Studies on the binding of alpha-crystallin to recombinant prochymosins and chymosin
To further investigate the binding of alpha-crystallin to other proteins as part of its chaperone-like activity, we studied interactions of alpha-crystallin with recombinant calf prochymosins and chymosin. Recombinant calf prochymosin B and one C-terminal mutant (PC+2, with two additional residues, Histidine-Glycine) were expressed as inclusion bodies in E. coli. Native and mutant proteins were denatured in 8 M urea before being refolded by dilution slowly in phosphate buffer, pH 10.7, in the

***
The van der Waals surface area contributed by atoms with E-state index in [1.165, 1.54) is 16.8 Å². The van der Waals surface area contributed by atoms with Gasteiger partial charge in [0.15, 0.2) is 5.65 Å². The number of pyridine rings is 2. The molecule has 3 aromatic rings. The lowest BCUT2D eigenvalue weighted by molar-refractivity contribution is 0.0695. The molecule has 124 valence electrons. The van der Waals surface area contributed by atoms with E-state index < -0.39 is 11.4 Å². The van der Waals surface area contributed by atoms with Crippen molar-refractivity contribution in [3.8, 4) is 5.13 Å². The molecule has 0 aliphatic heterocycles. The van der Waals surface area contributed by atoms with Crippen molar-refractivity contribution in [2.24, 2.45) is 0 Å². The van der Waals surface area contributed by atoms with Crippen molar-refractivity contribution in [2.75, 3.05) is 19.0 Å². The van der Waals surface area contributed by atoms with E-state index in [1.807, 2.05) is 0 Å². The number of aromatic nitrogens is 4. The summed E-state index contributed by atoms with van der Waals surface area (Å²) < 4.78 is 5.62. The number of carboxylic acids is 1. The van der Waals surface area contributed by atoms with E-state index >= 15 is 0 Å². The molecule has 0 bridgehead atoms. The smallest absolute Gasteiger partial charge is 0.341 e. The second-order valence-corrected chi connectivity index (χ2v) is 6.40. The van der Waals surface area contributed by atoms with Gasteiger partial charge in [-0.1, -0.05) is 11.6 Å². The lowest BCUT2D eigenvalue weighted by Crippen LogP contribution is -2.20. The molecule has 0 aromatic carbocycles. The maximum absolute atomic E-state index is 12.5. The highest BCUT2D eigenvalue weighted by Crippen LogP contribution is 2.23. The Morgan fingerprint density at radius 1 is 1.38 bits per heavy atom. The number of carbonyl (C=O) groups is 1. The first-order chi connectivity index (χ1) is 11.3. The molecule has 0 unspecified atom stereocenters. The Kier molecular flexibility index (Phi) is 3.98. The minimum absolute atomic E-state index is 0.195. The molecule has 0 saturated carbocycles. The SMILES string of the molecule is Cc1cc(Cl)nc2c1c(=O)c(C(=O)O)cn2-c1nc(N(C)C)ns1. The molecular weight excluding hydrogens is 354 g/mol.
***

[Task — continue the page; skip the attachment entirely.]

... , pH 10.7, in the presence and absence of alpha-crystallin at different concentration ratios. After dialysis, the folded proteins were converted to the active chymosin by acidification. The resulting enzyme activities at standard protein concentrations were determined by a microtitre milk-clotting assay. Refolding of 1.0 mg/ml of protein inclusion bodies diluted in phosphate buffer at 0.32 M urea in the presence of alpha-crystallin resulted in enhanced chymosin activity relative to the control without alpha-crystallin. When lower inclusion body concentrations were used, enzyme activity was not enhanced relative to the control. The mutant enzyme (PC+2) showed no conversion to the active form in the presence of alpha-crystallin. alpha-Crystallin formed a complex with refolded prochymosin, as well as with prochymosin during refolding, but not with active chymosin. Removal of the 43-residue propeptide resulted in loss of alpha-crystallin binding. The addition of two residues (Histidine-Glycine) to the prochymosin C-terminus resulted in precipitation of the mutant prochymosin-alpha-crystallin complex and loss of enzyme activity. Our experiments show that even under stringent refolding conditions, alpha-crystallin, which retains its gross oligomeric integrity, can bind to unfolded proteins in inclusion bodies and enhance the apparent yield of chymosin activity from high concentrations of inclusion bodies. alpha-Crystallin shows some specificity for binding to its target protein; this specificity may be based on steric considerations as well as residue-specific interactions.